On the Record: Our Comments Submitted to TCEQ

By Matthew Tejada, PhD Executive Director Air Alliance Houston and Elena Craft, PhD Health Scientist

It’s time to wait and see.

If the Texas Commission on Environmental Quality earnestly considers comments we co-submitted this month in response to its draft “Protocol for Notification and Work Group Functions for Evaluating Potential and Active Air Pollution Watch List (APWL) Areas,” it will signal a new era in the agency’s commitment to reducing levels of air toxics around the state. We especially welcome the appointment of a dedicated staff position to manage the APWL program. [See Dec. 2 blog post for more background on the APWL and “toxic hotspots.”]

However, we wanted to go on record here expressing our concern that the program’s ultimate effectiveness could be fundamentally undermined if the agency does not adopt the APWL protocol as rule. Clean air advocates have long maintained that a program as critical as this, designed to protect the health of Texans, calls for a rulemaking. We believe that putting the APWL program in rule will provide the best possible “middle ground” for such a program – short of the rigidity of statute, yet firmer than mere agency program or directive.

Additionally, given that we live in a new age of transparency, a program “in rule” will also allow the agency to modify the program with full public participation should such a necessity arise, while preserving long-term programmatic integrity through the inevitable changing of agency staff priorities and politics.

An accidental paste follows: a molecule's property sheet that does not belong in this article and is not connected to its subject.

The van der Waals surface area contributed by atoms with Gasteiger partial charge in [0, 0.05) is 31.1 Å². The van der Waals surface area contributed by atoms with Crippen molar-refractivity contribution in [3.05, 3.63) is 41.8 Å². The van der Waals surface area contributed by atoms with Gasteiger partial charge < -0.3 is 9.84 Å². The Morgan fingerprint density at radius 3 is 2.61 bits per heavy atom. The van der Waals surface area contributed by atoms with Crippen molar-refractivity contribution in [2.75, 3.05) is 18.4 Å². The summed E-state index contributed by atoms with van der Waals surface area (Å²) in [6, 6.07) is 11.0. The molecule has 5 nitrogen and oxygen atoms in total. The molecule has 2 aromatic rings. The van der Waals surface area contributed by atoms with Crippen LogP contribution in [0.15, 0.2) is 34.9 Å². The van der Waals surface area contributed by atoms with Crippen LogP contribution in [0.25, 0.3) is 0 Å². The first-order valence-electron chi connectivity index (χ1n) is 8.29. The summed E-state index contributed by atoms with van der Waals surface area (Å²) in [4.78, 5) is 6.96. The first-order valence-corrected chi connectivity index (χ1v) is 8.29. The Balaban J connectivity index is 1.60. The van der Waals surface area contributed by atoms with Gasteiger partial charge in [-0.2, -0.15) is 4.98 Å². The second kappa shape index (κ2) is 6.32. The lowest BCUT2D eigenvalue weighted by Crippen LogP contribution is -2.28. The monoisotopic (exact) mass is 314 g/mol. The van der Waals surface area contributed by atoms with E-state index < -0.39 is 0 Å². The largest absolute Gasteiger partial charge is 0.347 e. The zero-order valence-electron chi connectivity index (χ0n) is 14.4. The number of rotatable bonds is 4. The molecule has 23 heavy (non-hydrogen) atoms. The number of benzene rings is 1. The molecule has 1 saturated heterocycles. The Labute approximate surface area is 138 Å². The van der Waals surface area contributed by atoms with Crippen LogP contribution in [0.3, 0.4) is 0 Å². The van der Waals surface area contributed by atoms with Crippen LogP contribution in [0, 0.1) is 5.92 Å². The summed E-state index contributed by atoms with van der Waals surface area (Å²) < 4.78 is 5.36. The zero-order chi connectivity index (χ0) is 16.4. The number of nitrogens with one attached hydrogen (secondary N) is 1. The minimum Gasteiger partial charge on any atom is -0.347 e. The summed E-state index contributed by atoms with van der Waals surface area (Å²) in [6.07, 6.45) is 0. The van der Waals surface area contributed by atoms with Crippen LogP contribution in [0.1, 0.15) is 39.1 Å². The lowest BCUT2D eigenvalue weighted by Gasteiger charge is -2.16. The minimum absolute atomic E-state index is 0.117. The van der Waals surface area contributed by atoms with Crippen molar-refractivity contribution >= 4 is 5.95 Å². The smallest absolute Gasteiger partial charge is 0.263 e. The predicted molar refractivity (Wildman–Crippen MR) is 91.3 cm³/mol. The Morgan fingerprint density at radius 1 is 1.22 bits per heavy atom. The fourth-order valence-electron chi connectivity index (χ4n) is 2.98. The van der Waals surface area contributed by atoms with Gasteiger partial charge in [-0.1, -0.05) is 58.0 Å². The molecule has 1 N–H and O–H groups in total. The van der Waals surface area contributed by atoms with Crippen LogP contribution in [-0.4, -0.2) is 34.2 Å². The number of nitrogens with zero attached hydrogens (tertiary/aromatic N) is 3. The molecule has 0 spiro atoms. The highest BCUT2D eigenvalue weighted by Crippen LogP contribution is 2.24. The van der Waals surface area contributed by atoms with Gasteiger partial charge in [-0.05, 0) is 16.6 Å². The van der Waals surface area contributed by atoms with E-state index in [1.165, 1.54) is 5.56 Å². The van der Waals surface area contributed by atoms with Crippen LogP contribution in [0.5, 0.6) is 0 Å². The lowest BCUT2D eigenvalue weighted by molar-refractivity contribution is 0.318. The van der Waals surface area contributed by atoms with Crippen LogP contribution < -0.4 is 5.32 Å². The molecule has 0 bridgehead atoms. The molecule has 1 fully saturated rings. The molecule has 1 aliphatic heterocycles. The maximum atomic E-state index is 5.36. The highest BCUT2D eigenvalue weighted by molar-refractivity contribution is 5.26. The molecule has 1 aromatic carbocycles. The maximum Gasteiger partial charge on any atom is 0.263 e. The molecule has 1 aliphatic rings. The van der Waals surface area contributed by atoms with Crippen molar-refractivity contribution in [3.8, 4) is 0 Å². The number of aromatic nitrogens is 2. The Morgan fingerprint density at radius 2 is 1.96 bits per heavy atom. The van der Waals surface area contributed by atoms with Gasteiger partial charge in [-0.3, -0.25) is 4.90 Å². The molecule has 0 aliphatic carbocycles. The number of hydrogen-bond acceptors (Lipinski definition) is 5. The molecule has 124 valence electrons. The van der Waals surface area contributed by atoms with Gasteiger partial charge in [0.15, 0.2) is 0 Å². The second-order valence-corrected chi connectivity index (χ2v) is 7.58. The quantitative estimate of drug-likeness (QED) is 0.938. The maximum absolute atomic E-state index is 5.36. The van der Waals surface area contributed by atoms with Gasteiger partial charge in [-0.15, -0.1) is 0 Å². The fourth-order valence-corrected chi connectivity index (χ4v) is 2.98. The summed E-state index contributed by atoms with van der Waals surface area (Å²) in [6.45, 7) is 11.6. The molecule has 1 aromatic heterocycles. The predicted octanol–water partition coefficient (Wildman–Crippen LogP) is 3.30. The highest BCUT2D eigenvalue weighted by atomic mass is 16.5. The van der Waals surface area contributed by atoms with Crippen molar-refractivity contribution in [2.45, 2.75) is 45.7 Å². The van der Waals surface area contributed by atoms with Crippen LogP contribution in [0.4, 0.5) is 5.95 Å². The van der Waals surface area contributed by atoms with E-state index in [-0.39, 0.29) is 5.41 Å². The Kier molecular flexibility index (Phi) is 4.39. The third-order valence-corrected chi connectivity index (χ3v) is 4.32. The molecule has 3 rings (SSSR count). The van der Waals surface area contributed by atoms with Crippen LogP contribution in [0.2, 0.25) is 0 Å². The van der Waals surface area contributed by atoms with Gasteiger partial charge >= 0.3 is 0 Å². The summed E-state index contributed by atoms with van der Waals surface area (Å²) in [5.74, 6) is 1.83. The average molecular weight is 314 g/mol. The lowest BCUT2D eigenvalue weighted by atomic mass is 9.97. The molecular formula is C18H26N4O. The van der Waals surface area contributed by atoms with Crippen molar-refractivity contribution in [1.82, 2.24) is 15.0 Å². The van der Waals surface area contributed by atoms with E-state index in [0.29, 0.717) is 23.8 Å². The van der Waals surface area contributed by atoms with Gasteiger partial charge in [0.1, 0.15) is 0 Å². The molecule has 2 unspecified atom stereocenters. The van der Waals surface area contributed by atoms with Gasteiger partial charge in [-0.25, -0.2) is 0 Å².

Another concern we must voice is that the proposed protocol fails to provide a comprehensive remediation plan for all current or potential APWL areas. For example, recent growth in the oil and gas drilling industry presents a new threat to air quality, especially in areas like the Dallas-Fort Worth Metroplex or the upper Rio Grande Valley, which have traditionally never dealt with chronic levels of air toxics.  Since the agency does not issue a priori (in advance of construction) permits for oil and gas drilling, many of the remediation efforts outlined in the current proposal may be irrelevant.

Finally, in the draft protocol, TCEQ proposes the following vision of the APWL program:

To improve air quality in APWL areas by providing mechanisms for TCEQ program involvement into site-specific APWL decisions, including communication to internal and external stakeholders and determination of strategic actions to reduce ambient levels of pollutants of concern.

Our suggestion revision to this vision:

To reduce levels of air toxics in APWL areas as expeditiously as practical to ensure healthy air quality for all residents within such areas by providing mechanisms for TCEQ program involvement into site-specific APWL decisions, including communication to internal and external stakeholders and determination of strategic actions in pursuit of air quality improvements.

A full report of our submitted comments and others’ will be accessible soon from the TCEQ website. It’s quite possible that the final version will not be adopted until the end of this year’s legislative session, but we look forward to the possibility of new APWL guidance and applaud our state environmental agency for making the oversight of toxic hotspots in Texas a priority.

This entry was posted in Air Pollution, TCEQ and tagged , , , . Bookmark the permalink. Both comments and trackbacks are currently closed.